But Jesus’ faithfulness to the Father and to us was not in vain! Because of the crucified and risen Jesus, the once-rejected, now vindicated Jesus, sin, death, and failure are the last words over the life of His Servant, or over the lives of those who trust in Him. Not the last words over your lives, friends! That’s why Jesus says to us today, “Yet what is due me is in the Lord’s hand, and my reward is with my God.” (Isaiah 49:4b) Jesus led the perfect life and offered it for your forgiveness! He died the death we deserve to give us the life with God we don’t deserve. Jesus is the light to all nations Israel never was and, without Him living in us, we never can be. Jesus succeeds where ancient Israel failed. Jesus succeeds where we fail, then hands the eternal benefits of His righteousness over to us as a free gift! This is why the apostle Paul says that God the Father gave Jesus, “the name that is above every name.” (Philippians 2:9)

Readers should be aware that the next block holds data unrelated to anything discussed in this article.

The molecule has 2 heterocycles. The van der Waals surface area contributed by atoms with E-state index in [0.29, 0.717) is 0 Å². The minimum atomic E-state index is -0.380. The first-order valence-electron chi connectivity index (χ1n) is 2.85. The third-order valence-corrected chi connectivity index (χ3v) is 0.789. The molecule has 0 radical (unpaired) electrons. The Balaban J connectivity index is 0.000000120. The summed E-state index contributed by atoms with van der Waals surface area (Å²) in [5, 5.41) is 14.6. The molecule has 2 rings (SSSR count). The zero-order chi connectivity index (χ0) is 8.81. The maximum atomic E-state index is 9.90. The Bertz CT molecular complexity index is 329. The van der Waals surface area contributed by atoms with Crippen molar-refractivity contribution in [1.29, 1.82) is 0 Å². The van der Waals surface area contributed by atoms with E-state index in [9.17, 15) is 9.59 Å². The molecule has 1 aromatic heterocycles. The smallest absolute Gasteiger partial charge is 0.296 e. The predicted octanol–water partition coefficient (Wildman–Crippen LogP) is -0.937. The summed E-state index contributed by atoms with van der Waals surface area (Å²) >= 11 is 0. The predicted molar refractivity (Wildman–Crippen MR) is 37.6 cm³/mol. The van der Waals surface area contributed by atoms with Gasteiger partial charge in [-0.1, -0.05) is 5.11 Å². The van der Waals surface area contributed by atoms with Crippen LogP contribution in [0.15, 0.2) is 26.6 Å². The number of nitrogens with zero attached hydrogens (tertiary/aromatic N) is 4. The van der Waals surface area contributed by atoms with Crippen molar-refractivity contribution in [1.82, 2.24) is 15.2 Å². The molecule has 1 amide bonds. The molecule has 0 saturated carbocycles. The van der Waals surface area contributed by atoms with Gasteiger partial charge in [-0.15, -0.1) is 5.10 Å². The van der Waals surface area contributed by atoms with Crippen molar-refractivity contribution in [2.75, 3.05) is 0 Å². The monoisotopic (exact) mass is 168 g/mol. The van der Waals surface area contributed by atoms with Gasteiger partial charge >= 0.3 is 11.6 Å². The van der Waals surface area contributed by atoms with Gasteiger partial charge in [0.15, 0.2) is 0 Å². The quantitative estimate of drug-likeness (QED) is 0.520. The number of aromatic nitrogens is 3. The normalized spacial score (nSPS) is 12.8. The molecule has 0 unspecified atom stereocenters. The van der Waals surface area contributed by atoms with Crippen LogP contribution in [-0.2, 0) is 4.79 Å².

And so, after the Servant Jesus speaks in today’s first lesson, God the Father tells Jesus: “It is too small a thing [the original Hebrew carries the meaning of “too trifling a thing”] for you to be my servant to restore the tribes of Jacob and bring back those of Israel I have kept. [Jesus, in other words, wasn’t just going to save those in Israel who trusted in Him. The Father says:] I will also make you a light for the Gentiles, that my salvation may reach to the ends of the earth.” (Isaiah 49:6)